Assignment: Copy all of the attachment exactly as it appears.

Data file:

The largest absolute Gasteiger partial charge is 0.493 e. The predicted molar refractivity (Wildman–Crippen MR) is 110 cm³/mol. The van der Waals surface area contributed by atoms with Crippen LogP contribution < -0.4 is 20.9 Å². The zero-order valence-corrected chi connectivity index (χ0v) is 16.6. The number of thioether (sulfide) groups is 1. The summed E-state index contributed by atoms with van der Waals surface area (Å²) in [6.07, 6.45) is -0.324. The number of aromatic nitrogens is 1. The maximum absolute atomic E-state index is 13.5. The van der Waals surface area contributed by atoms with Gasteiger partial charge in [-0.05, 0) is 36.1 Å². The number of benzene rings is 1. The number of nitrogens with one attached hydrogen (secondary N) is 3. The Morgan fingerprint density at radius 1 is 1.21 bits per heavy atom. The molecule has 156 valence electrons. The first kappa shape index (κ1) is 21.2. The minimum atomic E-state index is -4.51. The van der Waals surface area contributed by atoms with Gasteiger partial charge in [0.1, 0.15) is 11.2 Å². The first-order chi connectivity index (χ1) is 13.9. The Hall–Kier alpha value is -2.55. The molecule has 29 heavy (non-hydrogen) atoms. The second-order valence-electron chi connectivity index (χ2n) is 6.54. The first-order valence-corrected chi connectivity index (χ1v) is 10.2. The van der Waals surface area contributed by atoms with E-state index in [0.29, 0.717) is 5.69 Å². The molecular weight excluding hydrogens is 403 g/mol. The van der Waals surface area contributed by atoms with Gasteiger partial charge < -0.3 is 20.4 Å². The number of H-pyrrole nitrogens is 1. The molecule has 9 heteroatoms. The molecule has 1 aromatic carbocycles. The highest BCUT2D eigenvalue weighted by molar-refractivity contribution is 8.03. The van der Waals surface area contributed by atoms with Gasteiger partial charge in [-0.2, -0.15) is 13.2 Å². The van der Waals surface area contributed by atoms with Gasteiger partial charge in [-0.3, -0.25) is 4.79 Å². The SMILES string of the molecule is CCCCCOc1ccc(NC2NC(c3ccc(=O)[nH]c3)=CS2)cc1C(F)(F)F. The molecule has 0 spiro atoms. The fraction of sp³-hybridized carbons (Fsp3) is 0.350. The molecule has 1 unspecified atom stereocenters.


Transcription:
The largest absolute Gasteiger partial charge is 0.493 e. The predicted molar refractivity (Wildman–Crippen MR) is 110 cm³/mol. The van der Waals surface area contributed by atoms with Crippen LogP contribution < -0.4 is 20.9 Å². The zero-order valence-corrected chi connectivity index (χ0v) is 16.6. The number of thioether (sulfide) groups is 1. The summed E-state index contributed by atoms with van der Waals surface area (Å²) in [6.07, 6.45) is -0.324. The number of aromatic nitrogens is 1. The maximum absolute atomic E-state index is 13.5. The van der Waals surface area contributed by atoms with Gasteiger partial charge in [-0.05, 0) is 36.1 Å². The number of benzene rings is 1. The number of nitrogens with one attached hydrogen (secondary N) is 3. The Morgan fingerprint density at radius 1 is 1.21 bits per heavy atom. The molecule has 156 valence electrons. The first kappa shape index (κ1) is 21.2. The minimum atomic E-state index is -4.51. The van der Waals surface area contributed by atoms with Gasteiger partial charge in [0.1, 0.15) is 11.2 Å². The first-order chi connectivity index (χ1) is 13.9. The Hall–Kier alpha value is -2.55. The molecule has 29 heavy (non-hydrogen) atoms. The second-order valence-electron chi connectivity index (χ2n) is 6.54. The first-order valence-corrected chi connectivity index (χ1v) is 10.2. The van der Waals surface area contributed by atoms with E-state index in [0.29, 0.717) is 5.69 Å². The molecular weight excluding hydrogens is 403 g/mol. The van der Waals surface area contributed by atoms with Gasteiger partial charge < -0.3 is 20.4 Å². The number of H-pyrrole nitrogens is 1. The molecule has 9 heteroatoms. The molecule has 1 aromatic carbocycles. The highest BCUT2D eigenvalue weighted by molar-refractivity contribution is 8.03. The van der Waals surface area contributed by atoms with Gasteiger partial charge in [-0.2, -0.15) is 13.2 Å². The van der Waals surface area contributed by atoms with Gasteiger partial charge in [-0.3, -0.25) is 4.79 Å². The SMILES string of the molecule is CCCCCOc1ccc(NC2NC(c3ccc(=O)[nH]c3)=CS2)cc1C(F)(F)F. The molecule has 0 spiro atoms. The fraction of sp³-hybridized carbons (Fsp3) is 0.350. The molecule has 1 unspecified atom stereocenters.